• glycation;
  • glycoxidation;
  • proteomics;
  • mass spectrometry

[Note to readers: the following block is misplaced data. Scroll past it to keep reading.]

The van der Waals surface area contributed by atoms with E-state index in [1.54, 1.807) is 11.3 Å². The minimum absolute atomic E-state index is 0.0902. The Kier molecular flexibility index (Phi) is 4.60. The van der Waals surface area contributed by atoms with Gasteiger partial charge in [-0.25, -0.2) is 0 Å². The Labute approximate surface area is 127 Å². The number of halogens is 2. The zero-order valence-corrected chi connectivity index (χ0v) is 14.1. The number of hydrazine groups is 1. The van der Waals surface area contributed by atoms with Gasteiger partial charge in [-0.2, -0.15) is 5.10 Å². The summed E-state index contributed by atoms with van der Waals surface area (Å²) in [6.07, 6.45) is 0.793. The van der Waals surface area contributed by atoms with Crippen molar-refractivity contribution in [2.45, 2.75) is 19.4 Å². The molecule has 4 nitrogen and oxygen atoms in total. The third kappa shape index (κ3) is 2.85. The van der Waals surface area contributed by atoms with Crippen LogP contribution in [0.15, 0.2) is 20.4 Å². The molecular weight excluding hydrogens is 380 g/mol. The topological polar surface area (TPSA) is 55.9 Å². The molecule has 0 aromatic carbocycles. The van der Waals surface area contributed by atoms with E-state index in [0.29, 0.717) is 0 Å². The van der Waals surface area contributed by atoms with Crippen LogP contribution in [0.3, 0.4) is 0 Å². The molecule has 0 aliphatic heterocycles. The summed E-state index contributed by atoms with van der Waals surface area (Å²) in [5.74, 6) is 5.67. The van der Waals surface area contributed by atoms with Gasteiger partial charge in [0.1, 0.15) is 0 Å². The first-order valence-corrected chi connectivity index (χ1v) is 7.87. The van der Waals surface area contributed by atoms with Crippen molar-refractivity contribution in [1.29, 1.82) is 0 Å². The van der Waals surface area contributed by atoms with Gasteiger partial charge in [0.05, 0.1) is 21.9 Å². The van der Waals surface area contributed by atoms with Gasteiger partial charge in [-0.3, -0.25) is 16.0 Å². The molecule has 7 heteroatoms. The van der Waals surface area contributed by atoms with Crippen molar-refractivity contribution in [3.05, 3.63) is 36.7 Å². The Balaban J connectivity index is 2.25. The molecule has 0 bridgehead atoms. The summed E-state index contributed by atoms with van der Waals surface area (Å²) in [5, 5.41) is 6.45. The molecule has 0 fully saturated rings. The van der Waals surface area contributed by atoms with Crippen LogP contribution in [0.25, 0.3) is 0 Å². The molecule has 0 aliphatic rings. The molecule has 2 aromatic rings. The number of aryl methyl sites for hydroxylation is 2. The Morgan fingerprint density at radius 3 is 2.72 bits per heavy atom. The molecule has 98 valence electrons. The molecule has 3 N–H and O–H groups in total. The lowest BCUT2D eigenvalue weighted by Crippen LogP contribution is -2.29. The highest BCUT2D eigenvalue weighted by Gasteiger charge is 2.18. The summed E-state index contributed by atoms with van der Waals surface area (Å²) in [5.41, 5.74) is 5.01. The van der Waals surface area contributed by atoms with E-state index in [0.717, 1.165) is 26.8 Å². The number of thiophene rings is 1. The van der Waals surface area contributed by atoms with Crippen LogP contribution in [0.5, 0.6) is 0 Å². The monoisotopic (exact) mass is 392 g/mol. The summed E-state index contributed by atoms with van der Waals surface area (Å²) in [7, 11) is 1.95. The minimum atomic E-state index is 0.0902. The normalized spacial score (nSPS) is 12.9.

The Maillard reaction includes a complex network of processes affecting food and biopharmaceutical products; it also occurs in living organisms and has been strictly related to cell aging, to the pathogenesis of several (chronic) diseases, such as diabetes, uremia, cataract, liver cirrhosis and various neurodegenerative pathologies, as well as to peritoneal dialysis treatment. Dozens of compounds are involved in this process, among which a number of protein-adducted derivatives that have been simplistically defined as early, intermediate and advanced glycation end-products. In the last decade, various bottom-up proteomic approaches have been successfully used for the identification of glycation/glycoxidation protein targets as well as for the characterization of the corresponding adducts, including assignment of the modified amino acids. This article provides an updated overview of the mass spectrometry-based procedures developed to this purpose, emphasizing their partial limits with respect to current proteomic approaches for the analysis of other post-translational modifications. These limitations are mainly related to the concomitant sheer diversity, chemical complexity, and variable abundance of the various derivatives to be characterized. Some challenges to scientists are finally proposed for future proteomic investigations to solve main drawbacks in this research field. © 2013 Wiley Periodicals, Inc. Mass Spec Rev 33: 49–77, 2014.